What this all adds up to is a fairly generic 30’s rom-com except for a few things. First, it’s funny. Very funny. Secondly, the cast all seemed to be having a great time, and that’s because they were. The four principles became fast friends on the set and that easygoing atmosphere transferred well to the screen. This was the fourth pairing of Loy and Powell (of fourteen), so their chemistry was well known. Additionally, Powell and Harlow were dating (the old dog), so you got that there. Plus, everyone liked Tracy.

There is fairly little to say about Libeled Lady. Standard Rom-com story, but it was well crafted, well written, and funny. And it works. Better than some better known ones. If that sounds good, and you don’t have an aversion to the transatlantic accent, then it won’t disappoint. AMRU 4.
“Driver, can't you go any faster?
I can, lady, but the cab can't.”

Saturday, July 15, 2017

The Godfather (1972)

Well, you see, there’s this family. And they are in business. No, not the Mafia. We don’t use the M word here. Let’s just say they take care of their friends and take care of their enemies. It doesn’t make sense for me to summarize the story as I was the last person on earth past 30 to have seen The Godfather. Goomba mobsters whacking each other? Didn’t interest me.

The Godfather takes place over many years, from the end of World War II into the 1950’s. It covers many events and does not have a consistent central character. It illustrates how characters change over time, and sometimes fail to change. It launched (or solidified) the careers of a great many actors like James Caan, Robert Duvall, Diane Keaton, Talia Shire, and of course Al Pacino. Even 50 year old and victim of 2016 Abe Vigoda. But mostly it turned director Francis Ford Coppola into a directorial force to be reckoned with. He would go on to direct Part II, The Conversation, Apocalypse Now, then a whole pile of shit.

Simonetta Stefanelli plays Michael’s first wife and has a delightful nude scene, if you’re into that sort of thing. If IMDb is to be believed, she was 17 when the film was released. If her scenes were done four months prior, she wouldn’t have been that. Ah, the benefits of shooting in Italy. Hey, look, there's old friend Sterling Hayden! Once again proving he's not afraid to take acting chances. The baby being baptized at the end was director daughter Sofia Coppola, who would prove to be a far better director than actress.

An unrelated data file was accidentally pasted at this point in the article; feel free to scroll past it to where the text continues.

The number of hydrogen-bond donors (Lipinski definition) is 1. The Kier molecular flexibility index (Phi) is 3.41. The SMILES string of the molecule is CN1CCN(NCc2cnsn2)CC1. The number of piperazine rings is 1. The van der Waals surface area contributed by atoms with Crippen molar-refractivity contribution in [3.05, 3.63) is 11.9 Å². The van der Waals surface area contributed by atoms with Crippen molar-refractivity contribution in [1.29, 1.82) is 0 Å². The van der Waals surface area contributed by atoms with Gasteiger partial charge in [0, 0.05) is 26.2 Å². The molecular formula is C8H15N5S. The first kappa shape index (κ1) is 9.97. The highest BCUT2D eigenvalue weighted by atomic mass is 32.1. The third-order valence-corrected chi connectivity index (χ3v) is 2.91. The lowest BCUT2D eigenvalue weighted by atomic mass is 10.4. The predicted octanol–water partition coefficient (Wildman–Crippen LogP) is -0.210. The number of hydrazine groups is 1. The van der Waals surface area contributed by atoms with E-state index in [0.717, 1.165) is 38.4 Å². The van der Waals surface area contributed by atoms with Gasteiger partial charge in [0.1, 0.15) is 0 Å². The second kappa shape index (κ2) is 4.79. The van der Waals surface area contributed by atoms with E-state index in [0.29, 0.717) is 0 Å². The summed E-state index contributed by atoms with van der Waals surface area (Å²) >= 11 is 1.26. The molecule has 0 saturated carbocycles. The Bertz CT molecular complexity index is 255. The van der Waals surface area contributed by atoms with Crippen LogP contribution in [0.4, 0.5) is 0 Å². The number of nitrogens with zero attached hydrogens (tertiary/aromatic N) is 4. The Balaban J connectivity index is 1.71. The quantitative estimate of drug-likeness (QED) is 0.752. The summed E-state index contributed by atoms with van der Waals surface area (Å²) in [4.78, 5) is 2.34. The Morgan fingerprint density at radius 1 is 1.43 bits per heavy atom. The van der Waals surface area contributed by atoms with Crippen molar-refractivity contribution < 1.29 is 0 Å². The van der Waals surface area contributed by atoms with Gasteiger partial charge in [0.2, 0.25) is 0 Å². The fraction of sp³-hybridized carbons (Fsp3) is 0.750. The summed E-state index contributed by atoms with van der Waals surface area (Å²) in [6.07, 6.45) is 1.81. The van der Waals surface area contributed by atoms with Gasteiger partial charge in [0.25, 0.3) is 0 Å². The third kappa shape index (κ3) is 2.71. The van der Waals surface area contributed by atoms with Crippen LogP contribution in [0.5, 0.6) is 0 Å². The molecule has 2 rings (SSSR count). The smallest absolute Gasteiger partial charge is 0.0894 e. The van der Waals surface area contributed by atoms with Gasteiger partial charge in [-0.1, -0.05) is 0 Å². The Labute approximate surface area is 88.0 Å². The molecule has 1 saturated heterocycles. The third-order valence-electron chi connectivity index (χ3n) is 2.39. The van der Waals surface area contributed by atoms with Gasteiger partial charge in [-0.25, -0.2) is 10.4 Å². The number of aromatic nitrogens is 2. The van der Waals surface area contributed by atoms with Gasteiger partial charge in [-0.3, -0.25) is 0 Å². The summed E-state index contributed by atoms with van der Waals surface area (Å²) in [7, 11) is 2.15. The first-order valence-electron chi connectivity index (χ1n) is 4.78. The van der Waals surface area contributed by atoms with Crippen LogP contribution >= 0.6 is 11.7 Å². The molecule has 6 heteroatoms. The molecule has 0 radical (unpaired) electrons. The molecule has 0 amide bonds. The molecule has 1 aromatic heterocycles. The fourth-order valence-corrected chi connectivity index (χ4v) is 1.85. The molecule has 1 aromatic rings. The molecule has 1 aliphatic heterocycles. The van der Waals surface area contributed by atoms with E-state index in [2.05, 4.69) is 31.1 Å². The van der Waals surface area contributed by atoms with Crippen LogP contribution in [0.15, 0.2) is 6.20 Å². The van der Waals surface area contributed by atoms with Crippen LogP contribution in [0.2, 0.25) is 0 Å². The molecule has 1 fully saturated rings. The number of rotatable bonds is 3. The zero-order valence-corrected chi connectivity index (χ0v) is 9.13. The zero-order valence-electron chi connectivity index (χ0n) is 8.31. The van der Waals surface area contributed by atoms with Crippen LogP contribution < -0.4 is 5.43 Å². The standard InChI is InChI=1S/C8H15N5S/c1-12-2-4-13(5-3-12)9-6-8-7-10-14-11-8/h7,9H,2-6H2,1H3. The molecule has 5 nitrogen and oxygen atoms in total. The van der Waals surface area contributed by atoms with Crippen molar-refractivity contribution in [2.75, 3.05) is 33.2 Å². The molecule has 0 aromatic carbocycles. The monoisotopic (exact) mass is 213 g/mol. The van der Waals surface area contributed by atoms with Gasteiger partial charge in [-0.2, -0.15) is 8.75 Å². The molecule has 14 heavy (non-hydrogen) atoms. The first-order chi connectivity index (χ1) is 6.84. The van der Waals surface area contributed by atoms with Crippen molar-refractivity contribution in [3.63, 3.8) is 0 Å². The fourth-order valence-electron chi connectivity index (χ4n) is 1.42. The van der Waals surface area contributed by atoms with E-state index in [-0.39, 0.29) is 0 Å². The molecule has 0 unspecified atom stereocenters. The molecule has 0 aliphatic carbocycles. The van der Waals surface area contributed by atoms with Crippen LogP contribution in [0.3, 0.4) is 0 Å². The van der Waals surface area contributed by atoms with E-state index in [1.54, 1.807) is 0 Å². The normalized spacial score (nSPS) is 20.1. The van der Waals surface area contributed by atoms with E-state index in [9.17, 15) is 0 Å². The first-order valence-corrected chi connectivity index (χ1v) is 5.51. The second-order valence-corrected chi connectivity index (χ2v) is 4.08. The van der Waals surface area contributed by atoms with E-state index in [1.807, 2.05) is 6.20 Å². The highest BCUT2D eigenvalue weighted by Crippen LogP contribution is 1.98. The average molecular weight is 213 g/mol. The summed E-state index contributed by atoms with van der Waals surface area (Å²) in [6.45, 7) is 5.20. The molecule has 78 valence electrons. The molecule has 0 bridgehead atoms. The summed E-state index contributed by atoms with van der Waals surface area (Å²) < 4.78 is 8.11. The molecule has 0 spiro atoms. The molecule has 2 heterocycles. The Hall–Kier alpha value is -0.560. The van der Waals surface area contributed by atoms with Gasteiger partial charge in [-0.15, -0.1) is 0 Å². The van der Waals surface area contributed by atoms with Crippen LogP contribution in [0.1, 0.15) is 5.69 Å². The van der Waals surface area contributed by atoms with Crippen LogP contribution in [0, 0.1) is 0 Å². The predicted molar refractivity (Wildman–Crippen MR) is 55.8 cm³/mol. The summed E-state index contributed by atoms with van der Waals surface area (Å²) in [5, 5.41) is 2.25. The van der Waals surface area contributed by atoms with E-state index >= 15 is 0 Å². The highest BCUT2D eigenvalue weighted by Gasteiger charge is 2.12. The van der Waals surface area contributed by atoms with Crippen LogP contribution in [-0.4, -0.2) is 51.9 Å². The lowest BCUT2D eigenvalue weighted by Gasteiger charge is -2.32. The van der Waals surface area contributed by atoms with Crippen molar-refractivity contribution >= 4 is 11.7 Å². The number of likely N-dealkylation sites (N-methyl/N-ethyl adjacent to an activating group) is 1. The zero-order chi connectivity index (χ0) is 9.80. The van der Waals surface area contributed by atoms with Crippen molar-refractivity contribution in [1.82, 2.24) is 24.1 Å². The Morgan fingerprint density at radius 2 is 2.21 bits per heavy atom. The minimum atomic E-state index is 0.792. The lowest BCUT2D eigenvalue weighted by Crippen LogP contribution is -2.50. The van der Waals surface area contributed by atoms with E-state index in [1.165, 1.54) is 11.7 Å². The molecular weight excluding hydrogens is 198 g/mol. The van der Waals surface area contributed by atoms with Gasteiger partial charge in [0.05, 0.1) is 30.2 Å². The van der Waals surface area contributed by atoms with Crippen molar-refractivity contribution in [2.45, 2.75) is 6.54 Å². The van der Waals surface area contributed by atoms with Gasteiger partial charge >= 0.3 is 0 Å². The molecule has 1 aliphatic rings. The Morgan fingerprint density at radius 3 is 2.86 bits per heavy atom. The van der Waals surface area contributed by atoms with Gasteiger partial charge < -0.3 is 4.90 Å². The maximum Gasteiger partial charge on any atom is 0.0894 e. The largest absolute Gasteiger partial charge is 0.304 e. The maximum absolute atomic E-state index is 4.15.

Make no mistake: these are not good people. They are not heroes by any measure, even if some will see them as such. But neither are their victims. It's bad on bad and one cannot feel sorry for any of the deaths. There is no pristine protagonist to rally around and you shouldn't try to find one.

At just under three hours with no singular storyline, The Godfather does not lag, never fails to keep you enthralled. I was totally wrong to ignore it for so long. It is one of those films that everyone says is great, and that is because it is great. Solid cast, great acting, great script, great cinematography, and incredible storytelling. It has crept into popular culture in so many ways, and it forever changed the genre and film making as a whole. I will never doubt a film recommendation from my wife ever again. AMRU 5.
"Leave the gun. Take the cannoli."

Saturday, July 1, 2017

American Graffiti (1973)

While cruising around their town, a young couple (Opie Cunningham and Shirley Feeney) come to terms with college and the direction of their relationship, a geek tries to be cool and score with a hot blond, a dork (Matt Hooper) becomes a criminal while searching for the perfect girl (Chrissy Snow), a thug tries to score with an under-aged girl (Julie Cooper), and an out-of-towner (Han Solo) wants to be top dog, set to a classic soundtrack hosted by Wolfman Jack.

I would go further into the details of the story, but really there isn’t much. This is simply a story of young people doing what young people so often do, and because of that it has a very authentic feel that is not often found. In this way alone it reminds me of Clerks (1994).